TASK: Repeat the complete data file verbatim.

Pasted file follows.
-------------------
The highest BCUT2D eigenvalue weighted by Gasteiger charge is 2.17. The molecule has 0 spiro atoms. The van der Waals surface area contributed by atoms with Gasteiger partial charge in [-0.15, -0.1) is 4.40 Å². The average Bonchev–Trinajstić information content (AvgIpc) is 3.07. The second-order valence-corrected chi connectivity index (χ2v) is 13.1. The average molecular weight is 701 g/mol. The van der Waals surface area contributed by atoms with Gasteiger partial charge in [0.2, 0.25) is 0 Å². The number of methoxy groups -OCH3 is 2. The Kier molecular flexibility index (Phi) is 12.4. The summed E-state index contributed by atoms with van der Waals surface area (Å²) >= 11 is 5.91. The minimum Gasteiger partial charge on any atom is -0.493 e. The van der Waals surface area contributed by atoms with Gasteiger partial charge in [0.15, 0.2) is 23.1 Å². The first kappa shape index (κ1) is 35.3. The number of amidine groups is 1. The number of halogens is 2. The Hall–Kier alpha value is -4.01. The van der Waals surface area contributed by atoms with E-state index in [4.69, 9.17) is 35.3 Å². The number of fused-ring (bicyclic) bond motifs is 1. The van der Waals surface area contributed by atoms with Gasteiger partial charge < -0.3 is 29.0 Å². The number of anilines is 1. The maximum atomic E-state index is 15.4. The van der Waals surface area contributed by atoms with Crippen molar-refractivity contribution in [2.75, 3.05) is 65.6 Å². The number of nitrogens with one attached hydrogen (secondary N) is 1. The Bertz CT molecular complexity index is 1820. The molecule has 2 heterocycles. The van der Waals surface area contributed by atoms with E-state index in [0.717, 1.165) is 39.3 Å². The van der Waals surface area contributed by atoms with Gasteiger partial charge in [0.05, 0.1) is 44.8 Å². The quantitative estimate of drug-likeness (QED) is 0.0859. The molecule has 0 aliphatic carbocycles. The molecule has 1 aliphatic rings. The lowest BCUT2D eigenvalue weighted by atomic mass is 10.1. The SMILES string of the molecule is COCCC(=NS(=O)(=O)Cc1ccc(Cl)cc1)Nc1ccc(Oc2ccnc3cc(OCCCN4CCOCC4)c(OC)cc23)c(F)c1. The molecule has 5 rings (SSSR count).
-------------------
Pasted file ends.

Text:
The highest BCUT2D eigenvalue weighted by Gasteiger charge is 2.17. The molecule has 0 spiro atoms. The van der Waals surface area contributed by atoms with Gasteiger partial charge in [-0.15, -0.1) is 4.40 Å². The average Bonchev–Trinajstić information content (AvgIpc) is 3.07. The second-order valence-corrected chi connectivity index (χ2v) is 13.1. The average molecular weight is 701 g/mol. The van der Waals surface area contributed by atoms with Gasteiger partial charge in [0.2, 0.25) is 0 Å². The number of methoxy groups -OCH3 is 2. The Kier molecular flexibility index (Phi) is 12.4. The summed E-state index contributed by atoms with van der Waals surface area (Å²) >= 11 is 5.91. The minimum Gasteiger partial charge on any atom is -0.493 e. The van der Waals surface area contributed by atoms with Gasteiger partial charge in [0.15, 0.2) is 23.1 Å². The first kappa shape index (κ1) is 35.3. The number of amidine groups is 1. The number of halogens is 2. The Hall–Kier alpha value is -4.01. The van der Waals surface area contributed by atoms with E-state index in [4.69, 9.17) is 35.3 Å². The number of fused-ring (bicyclic) bond motifs is 1. The van der Waals surface area contributed by atoms with Gasteiger partial charge < -0.3 is 29.0 Å². The number of anilines is 1. The maximum atomic E-state index is 15.4. The van der Waals surface area contributed by atoms with Crippen molar-refractivity contribution in [2.75, 3.05) is 65.6 Å². The number of nitrogens with one attached hydrogen (secondary N) is 1. The Bertz CT molecular complexity index is 1820. The molecule has 2 heterocycles. The van der Waals surface area contributed by atoms with E-state index in [0.717, 1.165) is 39.3 Å². The van der Waals surface area contributed by atoms with Gasteiger partial charge in [0.05, 0.1) is 44.8 Å². The quantitative estimate of drug-likeness (QED) is 0.0859. The molecule has 0 aliphatic carbocycles. The molecule has 1 aliphatic rings. The lowest BCUT2D eigenvalue weighted by atomic mass is 10.1. The SMILES string of the molecule is COCCC(=NS(=O)(=O)Cc1ccc(Cl)cc1)Nc1ccc(Oc2ccnc3cc(OCCCN4CCOCC4)c(OC)cc23)c(F)c1. The molecule has 5 rings (SSSR count).